Sunday, October 16, 2011

Ancient Rome (pt. 2)

Ancient Roman art is another story.  The Romans were obsessed with Greek art, and they copied the style whenever they could.  They purchased artwork from Greece and even imported many Greek artists.  This is why there is so much Greek influence seen in Roman art and architecture.  The original statues made by Greek sculptors like Polyclitus and Myron have been lost; and the ones we have today are Roman copies (of which there are many).  In fact, it could be said that Roman art was merely a copy of Greek art, but for a few changes.
The Romans, like the Greeks, loved idealized bodies of young athletes to show power and domination; however, they believed that a person's true character was to be seen in the person's face.  And as Greek artists had to satisfy the tastes of their patrons, the result was young athletic bodies with old heads.
Eventually, the Romans realized that it was cheaper just to make busts (head portraits) instead of whole body portraits.  Since they cared so much about faces, many busts appear during this time.  And not all of these were public works of art.  Sometimes a bust was made for the private purpose of remembering a deceased loved one in a particular family.  The Romans introduced "death masks" at this time, which were busts cast from an imprint of the actual head of a corpse, giving the exact image of the deceased's face.  Realism enters the scene, as people want to remember the images of others as how they really looked, wrinkles and all.  Where the Greeks tried to exaggerate the human physique tout entier, the Romans focused on specific traits unique to each person.  The art had become realistic, lifelike, and personal.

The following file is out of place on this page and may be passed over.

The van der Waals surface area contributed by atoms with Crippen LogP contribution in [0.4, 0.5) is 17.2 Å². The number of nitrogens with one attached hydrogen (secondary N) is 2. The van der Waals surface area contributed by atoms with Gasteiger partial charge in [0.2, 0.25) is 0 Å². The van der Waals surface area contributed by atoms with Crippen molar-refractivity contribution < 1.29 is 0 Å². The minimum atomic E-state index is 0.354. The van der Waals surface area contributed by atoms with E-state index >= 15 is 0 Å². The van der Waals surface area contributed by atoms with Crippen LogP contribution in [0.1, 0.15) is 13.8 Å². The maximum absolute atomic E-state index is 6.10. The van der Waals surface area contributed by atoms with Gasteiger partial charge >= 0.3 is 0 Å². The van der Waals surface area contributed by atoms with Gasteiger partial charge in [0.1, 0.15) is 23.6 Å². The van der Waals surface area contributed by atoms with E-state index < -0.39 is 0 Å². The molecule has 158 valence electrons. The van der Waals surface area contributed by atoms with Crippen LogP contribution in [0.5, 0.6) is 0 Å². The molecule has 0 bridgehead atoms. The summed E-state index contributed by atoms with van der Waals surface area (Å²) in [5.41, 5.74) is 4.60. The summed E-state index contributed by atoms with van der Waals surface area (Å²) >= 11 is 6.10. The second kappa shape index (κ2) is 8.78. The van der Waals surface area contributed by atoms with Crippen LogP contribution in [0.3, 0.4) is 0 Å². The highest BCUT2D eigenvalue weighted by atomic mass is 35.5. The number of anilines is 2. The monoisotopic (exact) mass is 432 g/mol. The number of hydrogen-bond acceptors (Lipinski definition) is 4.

Also note the appearance of common people in art.  More or less up till now, hierarchic scaling has pointed out the king or ruler who we are supposed to look at in a piece of art, but many Roman busts are of common citizens.  This fresco shows an ordinary baker and his wife.

No comments:

Post a Comment